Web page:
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4 ½ Surprising Local Institutions
How does an urban farm on a college campus promote a community? How does a community foundation transform the well-being of residents? Those are some of the stories we’ll tell here.
Residents gather at the Meadville Market House. Photo by Nate Smallwood, courtesy of Community Heart & Soul.
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Our Towns has been on the road recently to bring you stories and conversations from Southern California, Northwest Ohio, the Upcountry of South Carolina, and Northwest Pennsylvania. We were surprised to find a common thread in a cluster of unrelated reporting from these diverse regions of the country: the importance and strength of community institutions.
Throughout our years of reporting, we’ve always noticed the importance of institutions. Public libraries, museums, community banks, YMCAs—these and others have been in touch with the hearts and souls of their communities, and have given us illustrations of staying true to their missions present or past.
Here are stories about several organizations that you may not think of as being traditional community institutions but that nonetheless act like ones. Looks like a duck; walks like a duck; quacks like a duck: It’s an institution!
Deb & Jim Fallows
Co-founders, Our Towns Civic Foundation
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From Redlands, California: a community farm that engages students, volunteers, and civic groups. The Sustainable University of Redlands Farm (better known as SURF) delivers farm-to-table to a university dining hall, fresh produce to food pantries, education, and how-to’s to residents and schoolchildren to engage in their own sustainable practices, like planting trees or swapping turf for native plants.
A scarecrow on display at the Sustainable University of Redlands Farm. Photo by Ben Speggen.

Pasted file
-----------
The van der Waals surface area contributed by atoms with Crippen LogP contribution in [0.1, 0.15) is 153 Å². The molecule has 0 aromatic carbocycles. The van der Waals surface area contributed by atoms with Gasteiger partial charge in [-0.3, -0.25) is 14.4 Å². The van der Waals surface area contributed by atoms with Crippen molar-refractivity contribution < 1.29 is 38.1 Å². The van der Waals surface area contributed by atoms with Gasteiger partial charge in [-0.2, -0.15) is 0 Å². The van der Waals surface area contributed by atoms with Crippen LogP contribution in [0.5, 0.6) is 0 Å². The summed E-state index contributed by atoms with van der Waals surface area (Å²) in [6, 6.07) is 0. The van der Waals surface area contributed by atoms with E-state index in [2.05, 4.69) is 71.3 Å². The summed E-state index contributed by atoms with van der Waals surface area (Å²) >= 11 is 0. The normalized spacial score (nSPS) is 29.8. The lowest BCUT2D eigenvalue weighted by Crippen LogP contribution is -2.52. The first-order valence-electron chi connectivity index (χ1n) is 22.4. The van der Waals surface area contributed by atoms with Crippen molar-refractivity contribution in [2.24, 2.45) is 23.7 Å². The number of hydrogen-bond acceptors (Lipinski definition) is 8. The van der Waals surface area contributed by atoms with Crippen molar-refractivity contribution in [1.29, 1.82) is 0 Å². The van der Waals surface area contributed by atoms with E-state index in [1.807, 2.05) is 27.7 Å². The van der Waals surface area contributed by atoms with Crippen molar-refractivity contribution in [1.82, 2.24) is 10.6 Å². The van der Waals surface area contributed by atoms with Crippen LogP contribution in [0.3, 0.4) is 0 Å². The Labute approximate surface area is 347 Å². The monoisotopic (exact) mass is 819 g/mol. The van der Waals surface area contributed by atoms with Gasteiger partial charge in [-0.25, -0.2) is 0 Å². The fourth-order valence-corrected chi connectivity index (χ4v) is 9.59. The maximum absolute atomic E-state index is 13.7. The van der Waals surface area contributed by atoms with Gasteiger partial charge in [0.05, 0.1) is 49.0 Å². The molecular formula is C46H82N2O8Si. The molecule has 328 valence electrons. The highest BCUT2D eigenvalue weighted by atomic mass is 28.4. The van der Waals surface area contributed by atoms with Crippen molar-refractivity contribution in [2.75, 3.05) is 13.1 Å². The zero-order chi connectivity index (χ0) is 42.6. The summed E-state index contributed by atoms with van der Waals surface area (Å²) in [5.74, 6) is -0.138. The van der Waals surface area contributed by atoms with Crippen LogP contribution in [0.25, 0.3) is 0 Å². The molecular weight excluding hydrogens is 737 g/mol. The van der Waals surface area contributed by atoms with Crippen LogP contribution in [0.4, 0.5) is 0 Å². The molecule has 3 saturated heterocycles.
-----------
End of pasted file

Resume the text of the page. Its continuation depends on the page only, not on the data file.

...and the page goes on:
From Fort Lawn, South Carolina: a community center that transformed a vacant schoolhouse into a much-needed gathering space and home for all sorts of events and programming for residents. The Fort Lawn Community Center serves meals to seniors, houses the area’s only Pre-K and kindergarten, leases space to a physical therapy business, connects residents to housing and utility assistance, and helps with a homelessness prevention program.
The Fort Lawn Community Center: the place where townsfolk congregate and the heart of the community’s revival. Photo by Michelle Ellia.
From Findlay, Ohio: a community foundation in pitch-perfect touch with the needs of a diverse county. The Findlay-Hancock County Community Foundation has fostered a one-stop service center for health, financial, counseling, and basic needs for the community’s underserved. It also provides the wherewithal for rural communities in the county to help themselves get back on their feet in projects from Main Street commerce to education to self-pride.
Ben Speggen (top, left) discusses the impact of the Findlay-Hancock County Community Foundation with Brian Treece (top, right), Genna Freed (bottom, right), and Kimberly Bash (bottom, left).
From Redlands, California: an educational and cultural programming series. The Redlands Forum, sponsored by Esri and the University of Redlands Town & Gown, connects the community with ideas across a range of topics. Here, Our Towns co-founder James Fallows (who grew up in Redlands) discusses change in the Redlands community with a panel of local business and civic leaders.
James Fallows moderates a Redlands Forum event featuring: Danny Anderson, Melissa Fisher, Brian Davis, Kate Salvesen, Kadir Fakir, and Brandon Pearce.
From Meadville, Pennsylvania: a community plan (Yes, readers, a “plan” can be an “institution”) that grew from a resident-driven process to define its core values and then outline actions to fortify those values. With active community members engaged on many levels, this is a town plan that won’t sit on a shelf gathering dust.